“This commitment by the ESC was believed to be of considerable value to the Association and the Board in that it would avoid a shelter being developed in RSCBP, which could diminish or negatively affect the RSCBP property values,” the argument stated.
In a letter forwarded to other business park tenants as an attempt to rally support for the lawsuit this past February, Olen similarly made the claim that even a homeless shelter outside of the business park “will cause irreparable harm to the value of the properties in the park, as well as disrupt business operations.”
“The certainty of financial harm to each of the owners, as well as the impact on security and business operations within the park, is substantial, making this a necessary business decision to protect our substantial investment in this park,” Olen’s letter stated.
Last September, the association notified members that the parcels were in escrow and that the coalition would purchase the land for $19,500. As another condition of the sale agreement, the coalition sought to terminate the CC&Rs over the property—an action that required a vote of the business park tenants.
When news of the sale agreement broke, Olen, as well as the city of San Clemente, made offers of $20,000 for the land if the sale with ESC were to fall through. The city, as it does now, wanted to acquire the parcels and turn them into a conservation easement as a means of thwarting one of the Transportation Corridor Agencies’ now-abandoned toll road route extensions.
After a lengthy voting period over the CC&Rs that had been delayed to late December, the results were roughly 2-to-1—54 votes opposed and 23 in favor—against terminating the rules and guidelines. However, a month later, ESC decided to move forward with the sale anyway, officially buying the property.
Olen’s lawsuit alleges that because most of the business owners had opposed both the termination of the CC&Rs and the sale in general, the association violated its fiduciary duty to all its members by agreeing to the sale “in direct contravention to the will of the Association’s membership.”
According to the complaint, Olen and the fellow plaintiffs are seeking declaratory relief from the court and that the Association was not authorized to make the sale and, therefore, it should be canceled.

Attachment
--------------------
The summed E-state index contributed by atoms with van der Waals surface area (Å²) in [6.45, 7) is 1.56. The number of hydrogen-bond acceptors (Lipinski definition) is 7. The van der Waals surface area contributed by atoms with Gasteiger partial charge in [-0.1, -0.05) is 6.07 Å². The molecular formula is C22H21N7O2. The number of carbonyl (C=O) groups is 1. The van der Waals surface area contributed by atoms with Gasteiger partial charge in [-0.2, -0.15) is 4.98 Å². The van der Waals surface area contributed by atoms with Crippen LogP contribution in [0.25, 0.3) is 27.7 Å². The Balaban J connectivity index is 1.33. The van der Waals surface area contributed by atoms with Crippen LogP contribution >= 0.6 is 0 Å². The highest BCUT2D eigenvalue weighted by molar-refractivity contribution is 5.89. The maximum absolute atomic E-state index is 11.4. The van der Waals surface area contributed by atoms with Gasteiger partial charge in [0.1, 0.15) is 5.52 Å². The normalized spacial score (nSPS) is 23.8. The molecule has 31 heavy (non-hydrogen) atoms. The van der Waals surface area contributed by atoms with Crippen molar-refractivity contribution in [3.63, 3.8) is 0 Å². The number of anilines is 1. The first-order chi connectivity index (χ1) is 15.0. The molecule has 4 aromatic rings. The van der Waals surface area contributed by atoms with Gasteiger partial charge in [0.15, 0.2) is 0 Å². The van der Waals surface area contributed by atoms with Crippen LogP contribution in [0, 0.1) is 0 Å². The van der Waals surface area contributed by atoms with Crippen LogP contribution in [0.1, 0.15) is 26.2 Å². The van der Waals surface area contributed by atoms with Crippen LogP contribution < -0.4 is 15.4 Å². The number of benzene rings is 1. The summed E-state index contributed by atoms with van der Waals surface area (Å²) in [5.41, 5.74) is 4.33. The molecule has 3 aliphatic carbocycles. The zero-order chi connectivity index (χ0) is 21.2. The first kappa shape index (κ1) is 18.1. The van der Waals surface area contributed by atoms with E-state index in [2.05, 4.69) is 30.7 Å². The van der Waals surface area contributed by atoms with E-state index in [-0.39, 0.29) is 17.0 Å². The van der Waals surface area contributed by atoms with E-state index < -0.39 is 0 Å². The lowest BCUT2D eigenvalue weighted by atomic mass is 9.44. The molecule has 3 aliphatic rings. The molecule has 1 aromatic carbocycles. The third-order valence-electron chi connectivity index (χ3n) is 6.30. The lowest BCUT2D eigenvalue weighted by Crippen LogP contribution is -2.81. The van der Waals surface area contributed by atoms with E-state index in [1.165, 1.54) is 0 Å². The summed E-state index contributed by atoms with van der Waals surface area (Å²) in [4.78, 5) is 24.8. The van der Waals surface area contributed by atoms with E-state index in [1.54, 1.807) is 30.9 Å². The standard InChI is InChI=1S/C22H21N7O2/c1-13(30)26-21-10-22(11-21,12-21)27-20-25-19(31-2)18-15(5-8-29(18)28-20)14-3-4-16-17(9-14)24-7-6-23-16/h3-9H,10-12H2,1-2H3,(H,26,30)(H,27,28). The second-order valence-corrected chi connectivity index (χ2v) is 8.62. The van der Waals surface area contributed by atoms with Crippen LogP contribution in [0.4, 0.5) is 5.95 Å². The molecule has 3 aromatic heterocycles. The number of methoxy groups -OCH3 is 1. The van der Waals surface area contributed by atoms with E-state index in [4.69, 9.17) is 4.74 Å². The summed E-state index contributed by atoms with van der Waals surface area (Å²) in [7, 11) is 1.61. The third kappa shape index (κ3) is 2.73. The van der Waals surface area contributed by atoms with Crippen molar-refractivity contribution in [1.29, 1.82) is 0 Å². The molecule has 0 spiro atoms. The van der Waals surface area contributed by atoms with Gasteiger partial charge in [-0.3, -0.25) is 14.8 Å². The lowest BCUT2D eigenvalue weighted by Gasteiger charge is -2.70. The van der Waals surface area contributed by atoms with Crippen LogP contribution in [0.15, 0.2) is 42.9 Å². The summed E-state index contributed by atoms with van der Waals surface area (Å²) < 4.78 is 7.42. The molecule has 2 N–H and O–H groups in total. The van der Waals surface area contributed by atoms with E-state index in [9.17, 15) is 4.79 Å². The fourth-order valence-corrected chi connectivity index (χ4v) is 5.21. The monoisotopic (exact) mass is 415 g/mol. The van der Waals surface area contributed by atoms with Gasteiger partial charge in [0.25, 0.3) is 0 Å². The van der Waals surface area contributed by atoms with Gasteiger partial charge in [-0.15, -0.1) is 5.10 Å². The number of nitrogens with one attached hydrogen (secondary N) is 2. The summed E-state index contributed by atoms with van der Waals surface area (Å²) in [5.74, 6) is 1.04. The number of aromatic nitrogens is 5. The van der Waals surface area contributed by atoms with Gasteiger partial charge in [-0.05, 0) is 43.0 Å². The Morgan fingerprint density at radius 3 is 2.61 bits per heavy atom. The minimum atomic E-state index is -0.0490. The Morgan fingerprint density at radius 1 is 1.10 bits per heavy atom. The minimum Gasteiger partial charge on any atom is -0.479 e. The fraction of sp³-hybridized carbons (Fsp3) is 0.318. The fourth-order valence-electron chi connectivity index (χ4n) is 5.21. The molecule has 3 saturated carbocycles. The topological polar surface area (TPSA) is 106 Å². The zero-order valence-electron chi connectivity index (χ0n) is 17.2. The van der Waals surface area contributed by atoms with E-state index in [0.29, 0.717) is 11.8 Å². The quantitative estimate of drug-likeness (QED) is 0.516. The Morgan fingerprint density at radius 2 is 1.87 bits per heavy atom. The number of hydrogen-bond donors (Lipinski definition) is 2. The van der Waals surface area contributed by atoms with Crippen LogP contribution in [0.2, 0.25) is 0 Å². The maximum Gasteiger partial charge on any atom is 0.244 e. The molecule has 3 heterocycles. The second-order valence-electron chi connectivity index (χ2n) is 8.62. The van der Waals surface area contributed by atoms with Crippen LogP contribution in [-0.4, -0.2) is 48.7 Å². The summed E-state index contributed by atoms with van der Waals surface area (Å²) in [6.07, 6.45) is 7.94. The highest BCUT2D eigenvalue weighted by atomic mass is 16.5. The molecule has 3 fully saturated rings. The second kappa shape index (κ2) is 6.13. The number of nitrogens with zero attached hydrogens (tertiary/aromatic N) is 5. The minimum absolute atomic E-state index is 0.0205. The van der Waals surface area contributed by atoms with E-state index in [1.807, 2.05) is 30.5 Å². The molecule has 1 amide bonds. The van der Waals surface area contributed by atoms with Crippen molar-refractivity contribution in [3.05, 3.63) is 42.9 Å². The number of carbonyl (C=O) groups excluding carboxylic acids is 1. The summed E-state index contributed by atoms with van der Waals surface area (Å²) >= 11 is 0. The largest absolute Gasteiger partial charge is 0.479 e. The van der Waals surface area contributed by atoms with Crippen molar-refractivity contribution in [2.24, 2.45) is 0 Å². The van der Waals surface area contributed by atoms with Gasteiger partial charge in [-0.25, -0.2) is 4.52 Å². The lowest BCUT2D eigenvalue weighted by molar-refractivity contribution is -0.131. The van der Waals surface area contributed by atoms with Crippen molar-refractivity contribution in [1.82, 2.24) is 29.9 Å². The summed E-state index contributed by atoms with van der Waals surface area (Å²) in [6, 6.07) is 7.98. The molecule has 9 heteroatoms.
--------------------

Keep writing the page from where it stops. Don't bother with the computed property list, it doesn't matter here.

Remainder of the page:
Pointing to the business park’s CC&Rs, Olen claims the association was required to get a majority of membership approval before selling the property.
The association, however, argued that Olen’s claim is misplaced, as the section of the CC&Rs the complaint refers to is regarding the sale or transfer of property to a “public or governmental agency or authority.”
“The transaction was a conveyance to a corporation, not to a public or governmental agency or authority,” the association’s court filing stated.
In conclusion to its response, the association again emphasized that the sale was done in the interest of the business park, further noting that ESC is unlikely to develop on the property because of the open-space restrictions.
“It could take years, if ever, for the zoning to be changed,” the argument stated. “Further, the Association no longer has to pay for the maintenance and insurance and cannot be sued if a fire or a crime occurs on this Subject Property.”
The next court hearing for the lawsuit is scheduled on Aug. 27.
Shawn Raymundo is the city editor for the San Clemente Times. He graduated from Arizona State University with a bachelor’s degree in Global Studies. Before joining Picket Fence Media, he worked as the government accountability reporter for the Pacific Daily News in the U.S. territory of Guam. Follow him on Twitter @ShawnzyTsunami and follow San Clemente Times @SCTimesNews.